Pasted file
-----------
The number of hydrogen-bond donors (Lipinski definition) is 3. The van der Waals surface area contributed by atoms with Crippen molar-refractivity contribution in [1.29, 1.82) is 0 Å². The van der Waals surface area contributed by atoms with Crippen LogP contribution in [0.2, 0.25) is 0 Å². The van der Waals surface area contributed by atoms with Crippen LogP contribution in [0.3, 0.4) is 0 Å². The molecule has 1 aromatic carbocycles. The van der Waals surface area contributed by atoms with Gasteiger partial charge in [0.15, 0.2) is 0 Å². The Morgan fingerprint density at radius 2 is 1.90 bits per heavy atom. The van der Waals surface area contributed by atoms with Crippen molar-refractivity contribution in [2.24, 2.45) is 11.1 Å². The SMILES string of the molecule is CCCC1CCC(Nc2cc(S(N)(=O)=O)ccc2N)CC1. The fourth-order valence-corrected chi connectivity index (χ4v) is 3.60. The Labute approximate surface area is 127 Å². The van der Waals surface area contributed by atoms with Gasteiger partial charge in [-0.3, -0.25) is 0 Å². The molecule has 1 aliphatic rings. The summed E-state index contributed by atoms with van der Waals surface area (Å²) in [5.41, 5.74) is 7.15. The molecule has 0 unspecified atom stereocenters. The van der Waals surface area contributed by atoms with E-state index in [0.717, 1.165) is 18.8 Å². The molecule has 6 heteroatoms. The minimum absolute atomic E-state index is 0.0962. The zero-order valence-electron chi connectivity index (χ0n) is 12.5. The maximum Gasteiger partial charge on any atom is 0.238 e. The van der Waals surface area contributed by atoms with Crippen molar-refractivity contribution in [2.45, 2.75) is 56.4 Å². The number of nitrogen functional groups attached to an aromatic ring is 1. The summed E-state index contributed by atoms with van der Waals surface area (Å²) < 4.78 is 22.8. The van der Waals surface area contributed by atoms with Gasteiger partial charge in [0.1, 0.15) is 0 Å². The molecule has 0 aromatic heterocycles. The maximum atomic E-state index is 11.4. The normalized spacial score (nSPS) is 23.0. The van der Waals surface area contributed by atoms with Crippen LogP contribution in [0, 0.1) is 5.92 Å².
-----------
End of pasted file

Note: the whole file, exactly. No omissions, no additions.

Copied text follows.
The number of hydrogen-bond donors (Lipinski definition) is 3. The van der Waals surface area contributed by atoms with Crippen molar-refractivity contribution in [1.29, 1.82) is 0 Å². The van der Waals surface area contributed by atoms with Crippen LogP contribution in [0.2, 0.25) is 0 Å². The van der Waals surface area contributed by atoms with Crippen LogP contribution in [0.3, 0.4) is 0 Å². The molecule has 1 aromatic carbocycles. The van der Waals surface area contributed by atoms with Gasteiger partial charge in [0.15, 0.2) is 0 Å². The Morgan fingerprint density at radius 2 is 1.90 bits per heavy atom. The van der Waals surface area contributed by atoms with Crippen molar-refractivity contribution in [2.24, 2.45) is 11.1 Å². The SMILES string of the molecule is CCCC1CCC(Nc2cc(S(N)(=O)=O)ccc2N)CC1. The fourth-order valence-corrected chi connectivity index (χ4v) is 3.60. The Labute approximate surface area is 127 Å². The van der Waals surface area contributed by atoms with Gasteiger partial charge in [-0.3, -0.25) is 0 Å². The molecule has 1 aliphatic rings. The summed E-state index contributed by atoms with van der Waals surface area (Å²) in [5.41, 5.74) is 7.15. The molecule has 0 unspecified atom stereocenters. The van der Waals surface area contributed by atoms with E-state index in [0.717, 1.165) is 18.8 Å². The molecule has 6 heteroatoms. The minimum absolute atomic E-state index is 0.0962. The zero-order valence-electron chi connectivity index (χ0n) is 12.5. The maximum Gasteiger partial charge on any atom is 0.238 e. The van der Waals surface area contributed by atoms with Crippen molar-refractivity contribution in [2.45, 2.75) is 56.4 Å². The number of nitrogen functional groups attached to an aromatic ring is 1. The summed E-state index contributed by atoms with van der Waals surface area (Å²) < 4.78 is 22.8. The van der Waals surface area contributed by atoms with Gasteiger partial charge in [0.1, 0.15) is 0 Å². The molecule has 0 aromatic heterocycles. The maximum atomic E-state index is 11.4. The normalized spacial score (nSPS) is 23.0. The van der Waals surface area contributed by atoms with Crippen LogP contribution in [0, 0.1) is 5.92 Å².